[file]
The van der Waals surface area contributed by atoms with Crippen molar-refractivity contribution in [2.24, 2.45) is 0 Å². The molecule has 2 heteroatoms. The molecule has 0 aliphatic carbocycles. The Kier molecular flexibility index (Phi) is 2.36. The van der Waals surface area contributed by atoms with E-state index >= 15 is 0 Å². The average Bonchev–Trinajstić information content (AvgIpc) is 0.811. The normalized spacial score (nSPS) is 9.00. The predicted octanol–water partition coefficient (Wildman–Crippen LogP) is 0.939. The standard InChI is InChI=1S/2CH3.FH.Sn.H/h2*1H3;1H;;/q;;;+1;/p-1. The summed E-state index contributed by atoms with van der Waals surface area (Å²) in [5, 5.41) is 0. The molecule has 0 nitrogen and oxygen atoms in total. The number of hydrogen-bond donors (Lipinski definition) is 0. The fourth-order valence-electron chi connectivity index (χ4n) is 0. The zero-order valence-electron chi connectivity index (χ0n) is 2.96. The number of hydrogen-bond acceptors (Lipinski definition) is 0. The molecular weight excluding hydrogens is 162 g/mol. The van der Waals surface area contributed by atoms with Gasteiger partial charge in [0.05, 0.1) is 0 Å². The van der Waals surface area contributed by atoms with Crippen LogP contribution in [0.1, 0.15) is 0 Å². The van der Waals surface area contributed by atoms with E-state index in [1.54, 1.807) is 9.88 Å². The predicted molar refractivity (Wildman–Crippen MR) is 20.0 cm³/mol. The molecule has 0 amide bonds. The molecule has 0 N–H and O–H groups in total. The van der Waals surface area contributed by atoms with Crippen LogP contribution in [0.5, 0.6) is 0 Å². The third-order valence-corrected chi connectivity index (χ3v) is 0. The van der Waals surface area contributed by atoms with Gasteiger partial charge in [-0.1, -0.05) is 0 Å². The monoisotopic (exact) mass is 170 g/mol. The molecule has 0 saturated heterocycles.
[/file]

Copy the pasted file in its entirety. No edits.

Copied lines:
The van der Waals surface area contributed by atoms with Crippen molar-refractivity contribution in [2.24, 2.45) is 0 Å². The molecule has 2 heteroatoms. The molecule has 0 aliphatic carbocycles. The Kier molecular flexibility index (Phi) is 2.36. The van der Waals surface area contributed by atoms with E-state index >= 15 is 0 Å². The average Bonchev–Trinajstić information content (AvgIpc) is 0.811. The normalized spacial score (nSPS) is 9.00. The predicted octanol–water partition coefficient (Wildman–Crippen LogP) is 0.939. The standard InChI is InChI=1S/2CH3.FH.Sn.H/h2*1H3;1H;;/q;;;+1;/p-1. The summed E-state index contributed by atoms with van der Waals surface area (Å²) in [5, 5.41) is 0. The molecule has 0 nitrogen and oxygen atoms in total. The number of hydrogen-bond donors (Lipinski definition) is 0. The fourth-order valence-electron chi connectivity index (χ4n) is 0. The zero-order valence-electron chi connectivity index (χ0n) is 2.96. The number of hydrogen-bond acceptors (Lipinski definition) is 0. The molecular weight excluding hydrogens is 162 g/mol. The van der Waals surface area contributed by atoms with Gasteiger partial charge in [0.05, 0.1) is 0 Å². The van der Waals surface area contributed by atoms with Crippen LogP contribution in [0.1, 0.15) is 0 Å². The van der Waals surface area contributed by atoms with E-state index in [1.54, 1.807) is 9.88 Å². The predicted molar refractivity (Wildman–Crippen MR) is 20.0 cm³/mol. The molecule has 0 amide bonds. The molecule has 0 N–H and O–H groups in total. The van der Waals surface area contributed by atoms with Crippen LogP contribution in [0.5, 0.6) is 0 Å². The third-order valence-corrected chi connectivity index (χ3v) is 0. The van der Waals surface area contributed by atoms with Gasteiger partial charge in [-0.1, -0.05) is 0 Å². The monoisotopic (exact) mass is 170 g/mol. The molecule has 0 saturated heterocycles.